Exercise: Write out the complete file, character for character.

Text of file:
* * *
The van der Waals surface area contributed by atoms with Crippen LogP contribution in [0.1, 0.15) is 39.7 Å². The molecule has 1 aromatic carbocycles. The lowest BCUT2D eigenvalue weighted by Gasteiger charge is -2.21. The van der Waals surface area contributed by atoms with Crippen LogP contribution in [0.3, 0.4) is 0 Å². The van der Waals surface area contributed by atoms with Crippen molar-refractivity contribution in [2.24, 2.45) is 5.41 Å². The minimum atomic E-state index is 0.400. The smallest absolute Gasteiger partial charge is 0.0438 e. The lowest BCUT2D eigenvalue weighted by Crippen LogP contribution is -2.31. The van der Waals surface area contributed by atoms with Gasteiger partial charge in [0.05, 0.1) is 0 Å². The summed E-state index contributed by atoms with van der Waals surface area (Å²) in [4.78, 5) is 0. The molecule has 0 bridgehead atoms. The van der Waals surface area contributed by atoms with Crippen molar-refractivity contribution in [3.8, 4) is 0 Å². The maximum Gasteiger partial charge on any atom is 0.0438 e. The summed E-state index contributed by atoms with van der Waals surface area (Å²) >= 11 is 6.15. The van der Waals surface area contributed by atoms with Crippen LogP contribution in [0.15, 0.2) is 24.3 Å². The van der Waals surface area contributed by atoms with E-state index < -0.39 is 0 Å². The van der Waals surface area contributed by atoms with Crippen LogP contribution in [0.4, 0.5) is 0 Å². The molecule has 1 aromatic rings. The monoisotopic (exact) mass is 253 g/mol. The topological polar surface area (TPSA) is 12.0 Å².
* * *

The van der Waals surface area contributed by atoms with Crippen LogP contribution in [0.1, 0.15) is 39.7 Å². The molecule has 1 aromatic carbocycles. The lowest BCUT2D eigenvalue weighted by Gasteiger charge is -2.21. The van der Waals surface area contributed by atoms with Crippen LogP contribution in [0.3, 0.4) is 0 Å². The van der Waals surface area contributed by atoms with Crippen molar-refractivity contribution in [2.24, 2.45) is 5.41 Å². The minimum atomic E-state index is 0.400. The smallest absolute Gasteiger partial charge is 0.0438 e. The lowest BCUT2D eigenvalue weighted by Crippen LogP contribution is -2.31. The van der Waals surface area contributed by atoms with Gasteiger partial charge in [0.05, 0.1) is 0 Å². The summed E-state index contributed by atoms with van der Waals surface area (Å²) in [4.78, 5) is 0. The molecule has 0 bridgehead atoms. The van der Waals surface area contributed by atoms with Crippen molar-refractivity contribution in [3.8, 4) is 0 Å². The maximum Gasteiger partial charge on any atom is 0.0438 e. The summed E-state index contributed by atoms with van der Waals surface area (Å²) >= 11 is 6.15. The van der Waals surface area contributed by atoms with Crippen LogP contribution in [0.15, 0.2) is 24.3 Å². The van der Waals surface area contributed by atoms with E-state index < -0.39 is 0 Å². The van der Waals surface area contributed by atoms with Crippen LogP contribution in [0.4, 0.5) is 0 Å². The molecule has 1 aromatic rings. The monoisotopic (exact) mass is 253 g/mol. The topological polar surface area (TPSA) is 12.0 Å².